Language is one of our keys to understanding what people write. However, words change meaning over time and in order to understand what is meant by a document written over 200 years ago, we must turn to the dictionary meaning of the words from that time period. Finding what the Founders actually wanted for this country is hinged on this premise.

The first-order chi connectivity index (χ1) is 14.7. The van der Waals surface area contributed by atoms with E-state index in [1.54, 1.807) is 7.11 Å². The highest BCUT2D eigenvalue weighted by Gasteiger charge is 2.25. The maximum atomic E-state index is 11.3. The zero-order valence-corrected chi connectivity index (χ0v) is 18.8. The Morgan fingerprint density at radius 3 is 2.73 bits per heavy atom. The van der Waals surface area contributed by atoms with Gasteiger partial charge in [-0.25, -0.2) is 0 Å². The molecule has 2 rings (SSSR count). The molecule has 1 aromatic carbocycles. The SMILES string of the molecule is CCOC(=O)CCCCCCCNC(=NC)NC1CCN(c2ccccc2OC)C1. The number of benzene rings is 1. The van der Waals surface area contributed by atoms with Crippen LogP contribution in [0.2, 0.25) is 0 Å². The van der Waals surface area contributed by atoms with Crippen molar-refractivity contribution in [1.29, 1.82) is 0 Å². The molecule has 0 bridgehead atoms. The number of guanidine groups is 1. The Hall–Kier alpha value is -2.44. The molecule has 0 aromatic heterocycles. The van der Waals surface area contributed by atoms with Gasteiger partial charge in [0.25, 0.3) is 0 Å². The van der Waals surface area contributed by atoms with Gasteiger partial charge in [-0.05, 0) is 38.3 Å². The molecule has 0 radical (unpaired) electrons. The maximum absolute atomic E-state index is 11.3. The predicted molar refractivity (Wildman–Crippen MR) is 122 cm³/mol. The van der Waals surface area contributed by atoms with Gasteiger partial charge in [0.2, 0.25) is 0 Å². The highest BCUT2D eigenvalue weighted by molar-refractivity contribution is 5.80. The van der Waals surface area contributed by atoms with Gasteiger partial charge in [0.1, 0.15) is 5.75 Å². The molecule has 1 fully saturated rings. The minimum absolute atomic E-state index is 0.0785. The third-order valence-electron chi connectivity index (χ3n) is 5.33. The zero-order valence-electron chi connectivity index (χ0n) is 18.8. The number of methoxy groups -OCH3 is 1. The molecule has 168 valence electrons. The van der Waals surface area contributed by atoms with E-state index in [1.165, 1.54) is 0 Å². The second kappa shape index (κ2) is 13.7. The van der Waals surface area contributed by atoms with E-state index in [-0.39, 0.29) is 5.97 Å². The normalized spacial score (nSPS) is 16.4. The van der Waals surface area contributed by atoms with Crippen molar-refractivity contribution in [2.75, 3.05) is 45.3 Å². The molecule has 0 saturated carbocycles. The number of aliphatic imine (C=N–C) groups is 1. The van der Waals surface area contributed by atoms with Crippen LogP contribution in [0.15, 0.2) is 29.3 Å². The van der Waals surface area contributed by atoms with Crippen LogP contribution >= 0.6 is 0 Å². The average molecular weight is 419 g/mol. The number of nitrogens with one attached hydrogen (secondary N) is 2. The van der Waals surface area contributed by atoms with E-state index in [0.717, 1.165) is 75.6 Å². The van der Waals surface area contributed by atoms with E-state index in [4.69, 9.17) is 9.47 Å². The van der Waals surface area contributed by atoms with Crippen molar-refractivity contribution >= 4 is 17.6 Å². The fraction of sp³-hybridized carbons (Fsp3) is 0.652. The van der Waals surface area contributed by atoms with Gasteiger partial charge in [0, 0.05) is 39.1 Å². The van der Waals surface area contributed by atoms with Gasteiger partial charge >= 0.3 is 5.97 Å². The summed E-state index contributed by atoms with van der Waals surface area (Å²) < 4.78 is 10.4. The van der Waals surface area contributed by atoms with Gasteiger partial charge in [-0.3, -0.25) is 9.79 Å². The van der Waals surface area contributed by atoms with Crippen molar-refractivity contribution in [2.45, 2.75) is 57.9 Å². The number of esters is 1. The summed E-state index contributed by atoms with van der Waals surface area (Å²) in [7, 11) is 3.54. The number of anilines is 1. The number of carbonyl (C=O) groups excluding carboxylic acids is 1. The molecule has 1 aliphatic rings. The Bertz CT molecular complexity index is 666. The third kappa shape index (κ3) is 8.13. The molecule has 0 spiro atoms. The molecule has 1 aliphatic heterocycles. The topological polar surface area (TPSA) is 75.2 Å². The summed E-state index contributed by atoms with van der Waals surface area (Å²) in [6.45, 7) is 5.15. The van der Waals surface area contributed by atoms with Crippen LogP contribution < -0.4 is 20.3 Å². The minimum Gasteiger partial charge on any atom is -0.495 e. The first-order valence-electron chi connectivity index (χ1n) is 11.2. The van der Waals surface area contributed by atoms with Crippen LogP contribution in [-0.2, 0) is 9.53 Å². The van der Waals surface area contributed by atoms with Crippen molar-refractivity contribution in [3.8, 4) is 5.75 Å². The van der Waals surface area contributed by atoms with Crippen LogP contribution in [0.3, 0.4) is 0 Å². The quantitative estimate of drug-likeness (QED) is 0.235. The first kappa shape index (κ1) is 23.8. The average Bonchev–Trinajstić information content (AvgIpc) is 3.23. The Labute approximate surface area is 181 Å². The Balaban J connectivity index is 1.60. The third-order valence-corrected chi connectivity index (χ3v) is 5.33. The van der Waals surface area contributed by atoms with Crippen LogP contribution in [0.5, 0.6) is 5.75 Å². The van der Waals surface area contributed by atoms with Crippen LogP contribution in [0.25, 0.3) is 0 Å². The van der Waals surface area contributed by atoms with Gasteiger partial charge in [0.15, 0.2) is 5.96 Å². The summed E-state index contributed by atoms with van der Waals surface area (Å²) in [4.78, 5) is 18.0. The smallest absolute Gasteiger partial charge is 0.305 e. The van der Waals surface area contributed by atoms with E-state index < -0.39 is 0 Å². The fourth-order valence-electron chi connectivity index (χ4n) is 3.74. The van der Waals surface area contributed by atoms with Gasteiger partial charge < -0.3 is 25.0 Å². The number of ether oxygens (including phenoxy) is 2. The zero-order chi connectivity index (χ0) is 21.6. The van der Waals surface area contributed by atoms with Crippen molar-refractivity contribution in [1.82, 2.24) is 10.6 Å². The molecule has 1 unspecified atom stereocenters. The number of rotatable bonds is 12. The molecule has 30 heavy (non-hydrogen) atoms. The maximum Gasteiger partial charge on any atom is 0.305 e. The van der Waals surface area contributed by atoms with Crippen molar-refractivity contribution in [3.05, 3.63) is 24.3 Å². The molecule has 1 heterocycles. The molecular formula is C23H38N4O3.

The body of the Constitution outlines the limitations on the Federal Government, the duties of the government and the division of the government. The Rights of the People are outlined in the Constitution, primarily in the Bill of Rights, the first Ten Amendments to the Federal Constitution. The combination of the Declaration of Independence and the Constitution are our Founding Documents and they delineate the restrictions placed upon the Federal Government. In the 9th and 10th Amendments, the enumeration of the rights of the people not spelled out in the first eight Amendments is reserved for the people and for the States. However, taking from one person the fruits of his labor is not something the Founders intended, even if the people vote for that proposition. The “Pursuit of Happiness” clause of the Declaration was, among other implications, intended to ensure that people would have the right to do what they desired to increase their property, including physical property, monetary property, intellectual property and the results of those quests and to not have the Government of the Federal or State government legislate to confiscate those yields even if citizens vote for it. One person does not have the right to take the rights of another unless that right is given over freely. The majority voting to take from the minority is not the same thing. Giving of one’s rights to another person is an individual’s action.